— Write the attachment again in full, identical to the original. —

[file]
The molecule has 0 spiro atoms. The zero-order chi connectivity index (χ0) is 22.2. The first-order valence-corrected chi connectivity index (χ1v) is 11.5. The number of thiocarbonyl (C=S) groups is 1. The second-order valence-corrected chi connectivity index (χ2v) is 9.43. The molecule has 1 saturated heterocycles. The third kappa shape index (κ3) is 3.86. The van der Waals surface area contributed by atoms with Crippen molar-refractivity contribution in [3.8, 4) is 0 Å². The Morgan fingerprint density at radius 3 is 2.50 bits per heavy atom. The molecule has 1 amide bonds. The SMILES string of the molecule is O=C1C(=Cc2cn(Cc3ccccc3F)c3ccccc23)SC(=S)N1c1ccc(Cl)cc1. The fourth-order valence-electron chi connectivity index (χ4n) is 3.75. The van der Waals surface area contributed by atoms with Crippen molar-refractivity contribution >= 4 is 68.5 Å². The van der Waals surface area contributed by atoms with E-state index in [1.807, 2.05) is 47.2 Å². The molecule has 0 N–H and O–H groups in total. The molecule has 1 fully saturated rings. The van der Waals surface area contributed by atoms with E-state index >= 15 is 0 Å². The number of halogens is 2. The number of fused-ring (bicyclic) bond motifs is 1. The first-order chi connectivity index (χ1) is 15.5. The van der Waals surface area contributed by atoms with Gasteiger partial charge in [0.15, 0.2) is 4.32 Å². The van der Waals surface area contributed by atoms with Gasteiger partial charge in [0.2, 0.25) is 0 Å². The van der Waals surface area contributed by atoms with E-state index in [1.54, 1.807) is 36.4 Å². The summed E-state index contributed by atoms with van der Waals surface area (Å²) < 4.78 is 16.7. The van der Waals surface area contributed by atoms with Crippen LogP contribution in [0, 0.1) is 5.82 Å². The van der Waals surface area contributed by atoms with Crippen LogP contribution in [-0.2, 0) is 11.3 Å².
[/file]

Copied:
The molecule has 0 spiro atoms. The zero-order chi connectivity index (χ0) is 22.2. The first-order valence-corrected chi connectivity index (χ1v) is 11.5. The number of thiocarbonyl (C=S) groups is 1. The second-order valence-corrected chi connectivity index (χ2v) is 9.43. The molecule has 1 saturated heterocycles. The third kappa shape index (κ3) is 3.86. The van der Waals surface area contributed by atoms with Crippen molar-refractivity contribution in [3.8, 4) is 0 Å². The Morgan fingerprint density at radius 3 is 2.50 bits per heavy atom. The molecule has 1 amide bonds. The SMILES string of the molecule is O=C1C(=Cc2cn(Cc3ccccc3F)c3ccccc23)SC(=S)N1c1ccc(Cl)cc1. The fourth-order valence-electron chi connectivity index (χ4n) is 3.75. The van der Waals surface area contributed by atoms with Crippen molar-refractivity contribution >= 4 is 68.5 Å². The van der Waals surface area contributed by atoms with E-state index in [1.807, 2.05) is 47.2 Å². The molecule has 0 N–H and O–H groups in total. The molecule has 1 fully saturated rings. The van der Waals surface area contributed by atoms with E-state index >= 15 is 0 Å². The number of halogens is 2. The number of fused-ring (bicyclic) bond motifs is 1. The first-order chi connectivity index (χ1) is 15.5. The van der Waals surface area contributed by atoms with Gasteiger partial charge in [0.15, 0.2) is 4.32 Å². The van der Waals surface area contributed by atoms with Gasteiger partial charge in [0.2, 0.25) is 0 Å². The van der Waals surface area contributed by atoms with E-state index in [1.54, 1.807) is 36.4 Å². The summed E-state index contributed by atoms with van der Waals surface area (Å²) < 4.78 is 16.7. The van der Waals surface area contributed by atoms with Crippen LogP contribution in [0, 0.1) is 5.82 Å². The van der Waals surface area contributed by atoms with Crippen LogP contribution in [-0.2, 0) is 11.3 Å².